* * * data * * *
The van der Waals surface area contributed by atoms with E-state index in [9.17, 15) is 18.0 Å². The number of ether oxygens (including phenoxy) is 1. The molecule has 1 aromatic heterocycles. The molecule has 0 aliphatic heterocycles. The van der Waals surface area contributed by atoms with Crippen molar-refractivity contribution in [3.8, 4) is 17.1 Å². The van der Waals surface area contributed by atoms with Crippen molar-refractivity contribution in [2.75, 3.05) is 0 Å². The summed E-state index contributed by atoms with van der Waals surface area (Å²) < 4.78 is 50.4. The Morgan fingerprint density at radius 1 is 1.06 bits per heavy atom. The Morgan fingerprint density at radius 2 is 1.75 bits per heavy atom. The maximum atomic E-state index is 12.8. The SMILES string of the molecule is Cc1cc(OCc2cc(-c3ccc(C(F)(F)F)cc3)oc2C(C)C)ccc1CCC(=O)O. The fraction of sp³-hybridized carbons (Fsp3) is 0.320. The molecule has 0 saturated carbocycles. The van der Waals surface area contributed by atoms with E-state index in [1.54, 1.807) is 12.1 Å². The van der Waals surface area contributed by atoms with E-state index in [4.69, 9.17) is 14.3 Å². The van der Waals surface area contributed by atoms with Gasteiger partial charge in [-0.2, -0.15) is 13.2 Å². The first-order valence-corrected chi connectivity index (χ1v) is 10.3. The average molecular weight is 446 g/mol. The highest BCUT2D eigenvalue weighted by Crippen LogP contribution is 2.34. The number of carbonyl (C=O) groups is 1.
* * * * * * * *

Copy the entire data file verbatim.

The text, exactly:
The van der Waals surface area contributed by atoms with E-state index in [9.17, 15) is 18.0 Å². The number of ether oxygens (including phenoxy) is 1. The molecule has 1 aromatic heterocycles. The molecule has 0 aliphatic heterocycles. The van der Waals surface area contributed by atoms with Crippen molar-refractivity contribution in [3.8, 4) is 17.1 Å². The van der Waals surface area contributed by atoms with Crippen molar-refractivity contribution in [2.75, 3.05) is 0 Å². The summed E-state index contributed by atoms with van der Waals surface area (Å²) < 4.78 is 50.4. The Morgan fingerprint density at radius 1 is 1.06 bits per heavy atom. The Morgan fingerprint density at radius 2 is 1.75 bits per heavy atom. The maximum atomic E-state index is 12.8. The SMILES string of the molecule is Cc1cc(OCc2cc(-c3ccc(C(F)(F)F)cc3)oc2C(C)C)ccc1CCC(=O)O. The fraction of sp³-hybridized carbons (Fsp3) is 0.320. The molecule has 0 saturated carbocycles. The van der Waals surface area contributed by atoms with E-state index in [1.54, 1.807) is 12.1 Å². The van der Waals surface area contributed by atoms with E-state index in [4.69, 9.17) is 14.3 Å². The van der Waals surface area contributed by atoms with Gasteiger partial charge in [-0.2, -0.15) is 13.2 Å². The first-order valence-corrected chi connectivity index (χ1v) is 10.3. The average molecular weight is 446 g/mol. The highest BCUT2D eigenvalue weighted by Crippen LogP contribution is 2.34. The number of carbonyl (C=O) groups is 1.